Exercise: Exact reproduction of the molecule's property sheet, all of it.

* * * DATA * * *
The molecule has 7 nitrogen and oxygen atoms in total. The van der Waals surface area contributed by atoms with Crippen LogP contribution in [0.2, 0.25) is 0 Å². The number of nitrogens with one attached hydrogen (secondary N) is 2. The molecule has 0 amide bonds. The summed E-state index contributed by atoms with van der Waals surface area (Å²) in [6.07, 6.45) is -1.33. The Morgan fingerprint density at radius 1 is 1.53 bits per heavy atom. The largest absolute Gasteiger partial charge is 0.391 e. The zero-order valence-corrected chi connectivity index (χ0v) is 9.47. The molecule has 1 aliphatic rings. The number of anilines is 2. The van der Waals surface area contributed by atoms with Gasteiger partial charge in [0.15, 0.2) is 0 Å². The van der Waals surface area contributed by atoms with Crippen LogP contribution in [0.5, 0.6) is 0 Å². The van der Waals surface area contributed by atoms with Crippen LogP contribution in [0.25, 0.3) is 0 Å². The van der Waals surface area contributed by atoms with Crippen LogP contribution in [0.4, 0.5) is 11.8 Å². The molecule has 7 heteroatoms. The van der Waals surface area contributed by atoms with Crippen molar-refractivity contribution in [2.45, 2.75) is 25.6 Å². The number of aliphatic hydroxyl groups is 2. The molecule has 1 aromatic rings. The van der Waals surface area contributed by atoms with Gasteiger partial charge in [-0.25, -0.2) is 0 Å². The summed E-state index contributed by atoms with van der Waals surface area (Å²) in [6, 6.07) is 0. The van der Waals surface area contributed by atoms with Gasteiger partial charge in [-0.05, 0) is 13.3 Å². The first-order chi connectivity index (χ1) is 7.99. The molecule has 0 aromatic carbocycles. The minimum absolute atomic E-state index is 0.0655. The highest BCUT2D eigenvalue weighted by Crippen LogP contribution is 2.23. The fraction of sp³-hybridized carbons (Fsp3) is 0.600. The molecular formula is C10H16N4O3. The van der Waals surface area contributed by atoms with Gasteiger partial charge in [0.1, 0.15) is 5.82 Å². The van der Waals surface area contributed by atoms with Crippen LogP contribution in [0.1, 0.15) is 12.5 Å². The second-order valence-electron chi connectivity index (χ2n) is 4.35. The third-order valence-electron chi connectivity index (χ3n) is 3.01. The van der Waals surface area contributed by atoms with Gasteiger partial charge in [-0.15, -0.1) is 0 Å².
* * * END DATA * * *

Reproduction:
The molecule has 7 nitrogen and oxygen atoms in total. The van der Waals surface area contributed by atoms with Crippen LogP contribution in [0.2, 0.25) is 0 Å². The number of nitrogens with one attached hydrogen (secondary N) is 2. The molecule has 0 amide bonds. The summed E-state index contributed by atoms with van der Waals surface area (Å²) in [6.07, 6.45) is -1.33. The Morgan fingerprint density at radius 1 is 1.53 bits per heavy atom. The largest absolute Gasteiger partial charge is 0.391 e. The zero-order valence-corrected chi connectivity index (χ0v) is 9.47. The molecule has 1 aliphatic rings. The number of anilines is 2. The van der Waals surface area contributed by atoms with Gasteiger partial charge in [0.15, 0.2) is 0 Å². The van der Waals surface area contributed by atoms with Crippen LogP contribution in [0.5, 0.6) is 0 Å². The van der Waals surface area contributed by atoms with Crippen LogP contribution in [0.25, 0.3) is 0 Å². The van der Waals surface area contributed by atoms with Crippen LogP contribution in [0.4, 0.5) is 11.8 Å². The molecule has 7 heteroatoms. The van der Waals surface area contributed by atoms with Crippen molar-refractivity contribution in [2.45, 2.75) is 25.6 Å². The number of aliphatic hydroxyl groups is 2. The molecule has 1 aromatic rings. The van der Waals surface area contributed by atoms with Gasteiger partial charge in [-0.25, -0.2) is 0 Å². The summed E-state index contributed by atoms with van der Waals surface area (Å²) in [6, 6.07) is 0. The van der Waals surface area contributed by atoms with Gasteiger partial charge in [-0.05, 0) is 13.3 Å². The first-order chi connectivity index (χ1) is 7.99. The molecule has 0 aromatic carbocycles. The minimum absolute atomic E-state index is 0.0655. The highest BCUT2D eigenvalue weighted by Crippen LogP contribution is 2.23. The fraction of sp³-hybridized carbons (Fsp3) is 0.600. The molecular formula is C10H16N4O3. The van der Waals surface area contributed by atoms with Gasteiger partial charge in [0.1, 0.15) is 5.82 Å². The van der Waals surface area contributed by atoms with Crippen LogP contribution in [0.1, 0.15) is 12.5 Å². The second-order valence-electron chi connectivity index (χ2n) is 4.35. The third-order valence-electron chi connectivity index (χ3n) is 3.01. The van der Waals surface area contributed by atoms with Gasteiger partial charge in [-0.15, -0.1) is 0 Å².